Market Commentary

» Posted by on Feb 28, 2019 in Announcements, Shop Talk, Uncategorized | 0 comments

Stocks are steady to slightly lower this morning as traders continue to digest yesterday’s heavy wave of testimony in Washington.

Two of the main driving forces in the market as of late have been positive trade negotiations with China and the change of rhetoric by the Fed. It just so happened, two of the most important players in those areas were called to testify in Washington.

Top U.S. trade representative Robert Lighthize, testifying before the House Ways & Means Committee, told the congressional group that the U.S. and China still had hard work ahead to settle their trade dispute. Lighthizer said, “it is too early to predict the outcome” of negotiations between Washington and Beijing, and that “significant structural changes” were needed to the Chinese economy. Lighthizer also said, “there’s no agreement on anything until there is an agreement on everything,” but that the talks had spent a lot of time on the currency issue and “I think there will be something on it.”

Federal Reserve Chair Jerome Powell finished his second day of testimony telling Congress the central bank would stop shrinking its $4 trillion balance sheet at some point this year. The Fed Chair also seems content on pausing further interest rate hikes until more strength can be seen in the U.S. and global economies.  Really nothing that we hadn’t already heard, but it was nice to receive further confirmation of their plan.

The “wild-card” yesterday was obviously President Trump’s former lawyer Michael Cohen, who was also testifying in Washington yesterday. He called President Trump a “conman” but said he had no direct evidence Trump colluded with Moscow to bolster his White House campaign ahead of the 2016 election.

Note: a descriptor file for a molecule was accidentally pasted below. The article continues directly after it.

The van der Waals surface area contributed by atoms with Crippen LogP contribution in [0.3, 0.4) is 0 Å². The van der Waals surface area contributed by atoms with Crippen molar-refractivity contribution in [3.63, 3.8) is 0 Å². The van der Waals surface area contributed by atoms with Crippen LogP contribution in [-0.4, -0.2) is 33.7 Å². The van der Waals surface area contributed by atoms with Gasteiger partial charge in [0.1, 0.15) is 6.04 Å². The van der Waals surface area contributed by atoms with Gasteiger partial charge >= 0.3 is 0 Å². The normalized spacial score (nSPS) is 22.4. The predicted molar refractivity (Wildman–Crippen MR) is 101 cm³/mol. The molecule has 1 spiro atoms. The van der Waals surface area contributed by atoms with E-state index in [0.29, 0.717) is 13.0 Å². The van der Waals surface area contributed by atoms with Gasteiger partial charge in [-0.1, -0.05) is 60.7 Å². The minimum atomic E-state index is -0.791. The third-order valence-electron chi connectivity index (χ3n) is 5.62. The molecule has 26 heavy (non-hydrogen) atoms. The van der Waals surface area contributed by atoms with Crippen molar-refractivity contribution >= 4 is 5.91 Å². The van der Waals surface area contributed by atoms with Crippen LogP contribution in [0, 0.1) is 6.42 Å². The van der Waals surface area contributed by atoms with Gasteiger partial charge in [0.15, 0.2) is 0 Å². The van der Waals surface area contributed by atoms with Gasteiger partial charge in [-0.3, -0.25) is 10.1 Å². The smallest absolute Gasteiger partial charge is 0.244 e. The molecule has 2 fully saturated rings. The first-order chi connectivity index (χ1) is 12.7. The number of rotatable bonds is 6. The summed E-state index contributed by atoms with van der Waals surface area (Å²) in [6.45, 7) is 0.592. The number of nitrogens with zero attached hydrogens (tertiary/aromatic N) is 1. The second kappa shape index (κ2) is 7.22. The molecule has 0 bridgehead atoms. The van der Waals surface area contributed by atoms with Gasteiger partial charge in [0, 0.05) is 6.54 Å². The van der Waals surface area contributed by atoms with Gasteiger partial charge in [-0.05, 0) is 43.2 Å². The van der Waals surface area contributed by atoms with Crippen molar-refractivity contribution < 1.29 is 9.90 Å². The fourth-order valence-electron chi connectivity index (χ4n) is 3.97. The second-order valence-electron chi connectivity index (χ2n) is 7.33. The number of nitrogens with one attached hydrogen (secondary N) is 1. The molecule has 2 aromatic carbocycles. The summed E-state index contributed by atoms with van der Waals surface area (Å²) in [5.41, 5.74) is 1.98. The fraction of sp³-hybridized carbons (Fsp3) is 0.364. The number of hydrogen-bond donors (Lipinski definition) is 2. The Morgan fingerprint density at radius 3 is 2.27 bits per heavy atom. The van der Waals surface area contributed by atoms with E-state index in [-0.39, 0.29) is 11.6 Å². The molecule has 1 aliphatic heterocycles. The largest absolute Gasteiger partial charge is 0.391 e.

Once the trade realized there was not going to be any new bombshell dropped by Cohen the market seemed to relax a bit.

As for today, fourth-quarter GDP data is scheduled to be released. Keep in mind, this is a month later than usual due to the recent government shutdown. There’s some talk U.S. growth might have pulled back to a slow jog, perhaps dropping below 2% growth between October and December of last year.

Don’t forget the stock market was back on its heels, the Fed was hiking rates, housing sales and new construction had slowed, tariff talk was in full-swing, a portion of the government had shutdown, and both business and consumer spending might have paused for a moment.

For what it’s worth, in the second-quarter of 2018 GDP growth was estimated at 4.2%, third-quarter growth fell to 3.4%. The good news, is if the number can come in a bit stronger than bears are forecasting, there’s still a chance we could see +3% annual growth, something that hasn’t happened since 2005.

There’s six Fed members out on the speaking circuit today, so look for additional Fed headlines to help influence the trade.

We are also keeping a close eye on escalating tensions between India and Pakistan. From what I understand, Pakistan airspace remains closed for the second straight day and is disrupting thousands of flights worldwide.

Many airlines diverted or re-routed their flights and some had to make stops to take on extra fuel to complete extended journeys that avoided Pakistan airspace.

Tensions between India and Pakistan, had been heating up for the past couple of weeks, but escalated massively this week when the Pakistan air force shot down two Indian jets over the disputed border region of Kashmir.

Pakistan claims to have captured one of the Indian pilot and now things are becoming even more dicey.

As for how it impacts the U.S., Afghanistan seems to be the first area of concern. The U.S. still has troops on the ground in Afghanistan which shares a border with Pakistan and continues to struggle with terrorism activity.

India’s general election is coming up and the rising tensions could affect the campaign plans of Prime Minister Narendra Modi.

Remember, India is considered a strategic ally and an important part of our nations defense strategy across the Asian region. We need to keep an eye on this potential powder-keg!

 

 

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